Fuller v. Commonwealth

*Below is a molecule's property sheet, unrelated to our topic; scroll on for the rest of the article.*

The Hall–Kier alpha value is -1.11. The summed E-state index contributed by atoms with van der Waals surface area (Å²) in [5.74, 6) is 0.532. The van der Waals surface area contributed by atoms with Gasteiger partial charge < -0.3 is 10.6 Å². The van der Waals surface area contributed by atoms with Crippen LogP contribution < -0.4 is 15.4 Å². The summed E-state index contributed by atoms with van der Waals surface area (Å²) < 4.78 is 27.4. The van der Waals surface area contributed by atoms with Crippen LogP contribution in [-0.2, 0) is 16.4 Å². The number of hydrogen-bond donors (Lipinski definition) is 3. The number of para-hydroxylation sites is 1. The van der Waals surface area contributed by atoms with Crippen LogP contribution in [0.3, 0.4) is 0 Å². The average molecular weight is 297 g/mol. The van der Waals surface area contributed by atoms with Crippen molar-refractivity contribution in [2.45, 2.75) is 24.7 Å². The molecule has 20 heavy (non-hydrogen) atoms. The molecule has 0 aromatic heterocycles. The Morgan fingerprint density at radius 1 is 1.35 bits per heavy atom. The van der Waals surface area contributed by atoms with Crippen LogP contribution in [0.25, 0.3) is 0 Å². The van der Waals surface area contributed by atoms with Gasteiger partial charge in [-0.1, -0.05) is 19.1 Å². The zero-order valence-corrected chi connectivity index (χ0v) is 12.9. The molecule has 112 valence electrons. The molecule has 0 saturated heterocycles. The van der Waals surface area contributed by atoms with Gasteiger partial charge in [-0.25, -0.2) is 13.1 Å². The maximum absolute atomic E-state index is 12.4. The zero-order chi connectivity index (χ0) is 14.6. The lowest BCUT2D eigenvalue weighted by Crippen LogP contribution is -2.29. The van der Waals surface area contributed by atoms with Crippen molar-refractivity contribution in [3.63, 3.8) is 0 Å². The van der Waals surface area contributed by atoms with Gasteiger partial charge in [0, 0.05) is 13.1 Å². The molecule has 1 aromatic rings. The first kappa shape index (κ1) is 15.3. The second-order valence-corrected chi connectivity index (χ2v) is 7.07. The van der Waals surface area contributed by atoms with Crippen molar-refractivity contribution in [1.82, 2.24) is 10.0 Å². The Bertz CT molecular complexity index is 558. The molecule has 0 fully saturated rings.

In Fuller v. Commonwealth, 189 Va. 327, 333, 53 S.E.2d 26, 29 (1949), the jury found Fuller guilty of seducing an unmarried female of previously chaste character and fixed his sentence at two years in prison. However, the trial court found, according to its order under review by the Supreme Court, that "there were mitigating circumstances of sufficient nature to justify suspension of the sentence in accordance with provisions of section 1922b of the Code of Virginia." The trial court, though, decided to wait for a report from the probation officer before taking such action. Furthermore, upon being advised that Fuller wished to appeal his conviction, the trial court suspended the imposition of the sentence "for a period of sixty days" to allow for the appeal. On appeal, the Supreme Court raised the threshold issue of whether the trial court's order suspending the imposition of the defendant's sentence was a final, appealable order. It examined the two distinct suspensions of the imposition of the defendant's sentence raised in the trial court's order, namely, the contemplated suspension under Code 1922b based on mitigating circumstances and the ordered sixty-day suspension to allow for the appeal. The Supreme Court noted that in the absence of statute the pronouncement of sentence is a prerequisite to the finality of a judgment. Consequently, where an appeal is limited to a final judgment, an order wherein the pronouncement of sentence is suspended is ordinarily not appealable. But the legislature may, of course, by appropriate statute permit an appeal from, or a writ of error to, such a judgment or order. This may be done either by express language granting the right of review of such an order, or by giving the judgment or order the necessary characteristics of a final judgment so as to be reviewable under the general law. Id. at 330, 53 S.E.2d at 27. The Court found that Code 1922b, which allowed a court to suspend the imposition or the execution of a defendant's sentence and place the defendant on probation, fell "within the latter category." Id. "After the trial court has adjudged the defendant 'guilty' and has suspended either 'the imposition or the execution of sentence, or commitment' of the defendant, and has fixed the terms of his probation, it has," according to the Court, "made a complete disposition of the case within the purview of the statute. Its action is then final and subject to review." Id. at 332, 53 S.E.2d at 28 (quoting Code 1922b). To conclude otherwise, the Court opined, "would strip this highly remedial statute of much of its usefulness." Id. Clearly, the Court added, the statute did not contemplate putting the defendant in the position of having to "surrender his right to a suspension of the imposition of sentence and submit to a judgment, perhaps branding him a felon, as a condition to his right of appeal." Id. at 332-33, 53 S.E.2d at 28. Ultimately, though, the Supreme Court decided that the particular order before it was not a final, appealable order, as contemplated by Code 1922b, because it was "not a complete disposition of the case." Id. at 333, 53 S.E.2d at 28. The temporary suspension the trial court ordered of the imposition of Fuller's sentence was "not under the authority of the probation statute but merely for the purpose of perfecting an appeal." Id. at 333, 53 S.E.2d at 29. Because the trial court was awaiting the probation report, the order did not fix the terms of the probation or the sentence. Id. at 333, 53 S.E.2d at 28-29. "Clearly, then," as the Supreme Court concluded, "the matter was still in the breast of the trial court." Id. at 333, 53 S.E.2d at 28.